Yeah, the last thing you want is someone piling heavy stuff on top of it. But if you can jockey the situation and get it at the top of the pile...

Back in the day, I actually bought a SoloEtte travel guitar (http://soloette.com/) for those nights I was away and stuck in a hotel. Now I'm thinking that soprano Risa stick looks really cool and it could just go in your overnight bag. :)

haole
01-14-2012, 03:47 PM
I saw someone put a Strat in an overhead bin once, so a tenor shouldn't be a problem except on very small planes. I usually just bring my Flea if I'm flying anywhere, because I can stuff it into overhead-friendly duffel bag. It's actually worked out fine in just the gig bag in the overhead bin too. This is when it pays to be among the last people to board. You'll get to throw your uke on top of other peoples' stuff. :B

fretie
01-14-2012, 07:42 PM
Thanks for all your comments...with any luck I' ll have a new tenor safely tucked in the overhead bin when I return from Hawaii in a couple of weeks.

mr moonlight
01-14-2012, 09:31 PM
I've traveled quite a bit with my tenor and I just use a gig bag. I either stuck it in over head at the end if I see a good safe spot (90% of the time) or I just stuck it under the seat. Never had an issue. Airlines are usually very good about instruments, just try an board early. If there's no space in overhead there's also the flight crew closets and behind the last row of seats. If you sit close to the back that's a good option.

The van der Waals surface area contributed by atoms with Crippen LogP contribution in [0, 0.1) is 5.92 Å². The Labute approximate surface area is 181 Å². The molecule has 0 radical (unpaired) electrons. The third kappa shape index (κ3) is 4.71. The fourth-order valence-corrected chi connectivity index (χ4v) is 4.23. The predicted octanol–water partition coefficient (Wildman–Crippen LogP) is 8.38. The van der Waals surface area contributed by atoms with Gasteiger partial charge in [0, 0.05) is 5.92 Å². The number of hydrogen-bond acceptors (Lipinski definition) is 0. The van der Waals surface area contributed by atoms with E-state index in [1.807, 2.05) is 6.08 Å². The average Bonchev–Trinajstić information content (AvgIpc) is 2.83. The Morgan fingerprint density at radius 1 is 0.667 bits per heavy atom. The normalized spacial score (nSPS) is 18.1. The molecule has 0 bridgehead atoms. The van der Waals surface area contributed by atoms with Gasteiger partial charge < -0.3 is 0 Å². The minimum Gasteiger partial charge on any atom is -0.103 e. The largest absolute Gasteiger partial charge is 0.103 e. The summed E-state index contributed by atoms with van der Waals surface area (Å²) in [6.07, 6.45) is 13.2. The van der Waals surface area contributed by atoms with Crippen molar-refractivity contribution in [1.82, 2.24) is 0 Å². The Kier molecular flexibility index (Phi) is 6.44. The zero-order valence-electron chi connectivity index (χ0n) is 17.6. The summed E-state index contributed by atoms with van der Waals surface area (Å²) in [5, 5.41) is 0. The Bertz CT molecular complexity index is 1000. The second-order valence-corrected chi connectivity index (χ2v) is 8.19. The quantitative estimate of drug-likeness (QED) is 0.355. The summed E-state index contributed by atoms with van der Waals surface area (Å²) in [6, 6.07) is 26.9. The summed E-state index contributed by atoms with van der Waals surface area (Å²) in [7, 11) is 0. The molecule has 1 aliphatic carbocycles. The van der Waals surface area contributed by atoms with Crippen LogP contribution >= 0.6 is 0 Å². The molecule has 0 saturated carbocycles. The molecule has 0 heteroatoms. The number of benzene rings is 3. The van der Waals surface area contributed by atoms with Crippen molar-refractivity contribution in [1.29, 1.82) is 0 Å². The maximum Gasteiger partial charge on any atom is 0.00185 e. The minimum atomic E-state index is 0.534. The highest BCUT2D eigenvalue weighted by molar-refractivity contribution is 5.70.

Ken Middleton
01-14-2012, 09:41 PM
I'd be scared checking in an expensive uke with the airlines. Hey Ken, did you just have your ukes in their hard cases or did you box them as well?

Your fellow Canadian, James Hill, put his ukes in the hold in their cases, so do some other performers. Sometimes I just put them through in their hard cases, sometimes with my other luggage in my case. I know you may see some baggage handlers throwing cases around (they have to do the job quickly), I can't imagine many would want to damage a musical instrument.

mr moonlight
01-15-2012, 03:47 AM
Almost every tenor uke that is made in Hawaii and is sent to the mainland goes in a cardboard box in an aeroplane, most custom ukes are sent all over the planet in cardboard boxes, often they are in transit for two or more weeks, going through Customs Stores, post offices, shipping depots etc. A few don't make it and get sent back for repairs, but most arrive safely. They don't get carried on board and put in an overhead locker, they just go in the hold with the rest of the mail. Probably every tenor that is sold some distance from where it was made has been sent on an aeroplane in a cardboard box. Sometimes I think a cardboard box is better than a hard case because there is no illusion of strength in the cardboard and most people will take more care with a cardboard box than a seemingly bullet proof hard case.
I don't think it's just that handlers don't think cardboard has the illusion of strength, a cardboard box with a uke wrapped in bubble wrap is safer than most cases. The cardboard absorbs impact and the bubble wrap makes for a really flexible and soft landing. If the uke is in a case inside the box it's even better. The problem with checking in a cardboard box is that you have to keep that box and packing material for the whole trip. Definitely a very good option though.

BBQUKER
01-15-2012, 04:21 AM
On a recent trip to Hawaii carried my tenor and either stored in the over head or you can ask the attendant to put in the coat closet when you first get on the plane. Ukes take very little room in that closet.

Coconut Willie
01-16-2012, 09:04 AM
Yes, mine fit no problem. Flew on United. Make sure your uke is in a hard case as it will get banged around by other carry on suitcases.